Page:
Characterizing a worker as an employee or independent contractor carries with it a multitude of substantial legal consequences, particularly in employment and tax law.
If a worker is an employee, the tax and compliance "cost" of a worker is substantially more than if the worker is an independent contractor.
The Affordable Care Act also requires employers of a certain size provide full-time (in distinction to part-time) employees with health insurance. In employment law, if a worker is characterized as an employee, the employer acquires EEO liability for the employee's actions.
This program provides attorneys advising businesses with a practical guide to classifying workers as employees or independent contractors, the substantive legal consequences under tax and employment law, and best practices to avoid liability.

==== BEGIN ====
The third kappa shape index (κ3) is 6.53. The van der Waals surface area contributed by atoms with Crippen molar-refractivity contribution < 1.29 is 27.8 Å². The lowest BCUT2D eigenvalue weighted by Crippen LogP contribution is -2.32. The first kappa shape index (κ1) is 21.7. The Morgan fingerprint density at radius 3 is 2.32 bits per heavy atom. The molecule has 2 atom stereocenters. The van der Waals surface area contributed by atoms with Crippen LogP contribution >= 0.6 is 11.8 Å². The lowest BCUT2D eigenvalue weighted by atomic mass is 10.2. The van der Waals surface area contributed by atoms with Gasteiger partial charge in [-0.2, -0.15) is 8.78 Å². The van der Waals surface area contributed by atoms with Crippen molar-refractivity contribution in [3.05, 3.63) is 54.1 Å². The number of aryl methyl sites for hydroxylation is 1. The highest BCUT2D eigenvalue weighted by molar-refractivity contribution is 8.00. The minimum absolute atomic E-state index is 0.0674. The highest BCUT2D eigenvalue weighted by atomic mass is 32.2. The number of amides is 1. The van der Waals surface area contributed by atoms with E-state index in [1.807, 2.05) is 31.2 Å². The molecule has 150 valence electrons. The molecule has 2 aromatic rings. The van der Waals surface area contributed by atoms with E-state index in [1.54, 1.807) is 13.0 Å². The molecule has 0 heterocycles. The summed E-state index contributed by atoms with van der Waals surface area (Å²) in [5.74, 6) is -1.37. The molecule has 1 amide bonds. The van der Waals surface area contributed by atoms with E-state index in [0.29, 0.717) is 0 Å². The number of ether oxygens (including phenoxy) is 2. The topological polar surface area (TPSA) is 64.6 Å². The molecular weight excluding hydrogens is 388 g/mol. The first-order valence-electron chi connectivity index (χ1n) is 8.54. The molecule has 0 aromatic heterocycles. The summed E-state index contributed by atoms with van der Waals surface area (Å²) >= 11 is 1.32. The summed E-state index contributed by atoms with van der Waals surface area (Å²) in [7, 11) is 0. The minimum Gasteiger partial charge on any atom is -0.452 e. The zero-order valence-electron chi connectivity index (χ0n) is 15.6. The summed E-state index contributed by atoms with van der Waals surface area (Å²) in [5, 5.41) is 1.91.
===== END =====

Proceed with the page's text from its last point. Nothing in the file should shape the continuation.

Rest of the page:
- Employment law factors for characterizing a worker as an employee or contractor
- Employer liability for EEO and discrimination violations committed by contractors
- Tax factors to determine whether a worker is a contractor v. an employee
- Tax liability and withholding obligations of employers depending on the classification
- Affordable Care Act implications of characterizing an employee as full-time or part-time